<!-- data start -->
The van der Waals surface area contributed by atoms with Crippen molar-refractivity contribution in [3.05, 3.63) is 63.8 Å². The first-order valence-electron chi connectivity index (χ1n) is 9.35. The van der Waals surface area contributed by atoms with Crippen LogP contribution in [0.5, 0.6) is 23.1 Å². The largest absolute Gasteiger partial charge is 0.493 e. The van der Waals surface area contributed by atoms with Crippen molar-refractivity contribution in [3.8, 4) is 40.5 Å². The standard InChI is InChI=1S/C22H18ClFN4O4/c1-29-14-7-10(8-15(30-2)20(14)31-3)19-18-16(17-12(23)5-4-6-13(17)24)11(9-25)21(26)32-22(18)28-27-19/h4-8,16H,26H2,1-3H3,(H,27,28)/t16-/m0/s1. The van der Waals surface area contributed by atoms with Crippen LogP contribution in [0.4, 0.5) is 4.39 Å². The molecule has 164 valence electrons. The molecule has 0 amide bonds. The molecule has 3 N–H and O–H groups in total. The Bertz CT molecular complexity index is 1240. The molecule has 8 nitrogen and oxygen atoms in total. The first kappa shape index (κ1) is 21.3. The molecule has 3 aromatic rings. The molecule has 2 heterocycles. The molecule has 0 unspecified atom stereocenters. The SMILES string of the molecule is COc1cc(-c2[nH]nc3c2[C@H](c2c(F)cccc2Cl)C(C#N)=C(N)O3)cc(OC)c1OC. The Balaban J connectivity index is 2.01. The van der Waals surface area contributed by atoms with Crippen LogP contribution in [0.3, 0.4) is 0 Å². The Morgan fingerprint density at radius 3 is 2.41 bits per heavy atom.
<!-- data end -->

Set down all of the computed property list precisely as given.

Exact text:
The van der Waals surface area contributed by atoms with Crippen molar-refractivity contribution in [3.05, 3.63) is 63.8 Å². The first-order valence-electron chi connectivity index (χ1n) is 9.35. The van der Waals surface area contributed by atoms with Crippen LogP contribution in [0.5, 0.6) is 23.1 Å². The largest absolute Gasteiger partial charge is 0.493 e. The van der Waals surface area contributed by atoms with Crippen molar-refractivity contribution in [3.8, 4) is 40.5 Å². The standard InChI is InChI=1S/C22H18ClFN4O4/c1-29-14-7-10(8-15(30-2)20(14)31-3)19-18-16(17-12(23)5-4-6-13(17)24)11(9-25)21(26)32-22(18)28-27-19/h4-8,16H,26H2,1-3H3,(H,27,28)/t16-/m0/s1. The van der Waals surface area contributed by atoms with Crippen LogP contribution in [0.4, 0.5) is 4.39 Å². The molecule has 164 valence electrons. The molecule has 0 amide bonds. The molecule has 3 N–H and O–H groups in total. The Bertz CT molecular complexity index is 1240. The molecule has 8 nitrogen and oxygen atoms in total. The first kappa shape index (κ1) is 21.3. The molecule has 3 aromatic rings. The molecule has 2 heterocycles. The molecule has 0 unspecified atom stereocenters. The SMILES string of the molecule is COc1cc(-c2[nH]nc3c2[C@H](c2c(F)cccc2Cl)C(C#N)=C(N)O3)cc(OC)c1OC. The Balaban J connectivity index is 2.01. The van der Waals surface area contributed by atoms with Crippen LogP contribution in [0.3, 0.4) is 0 Å². The Morgan fingerprint density at radius 3 is 2.41 bits per heavy atom.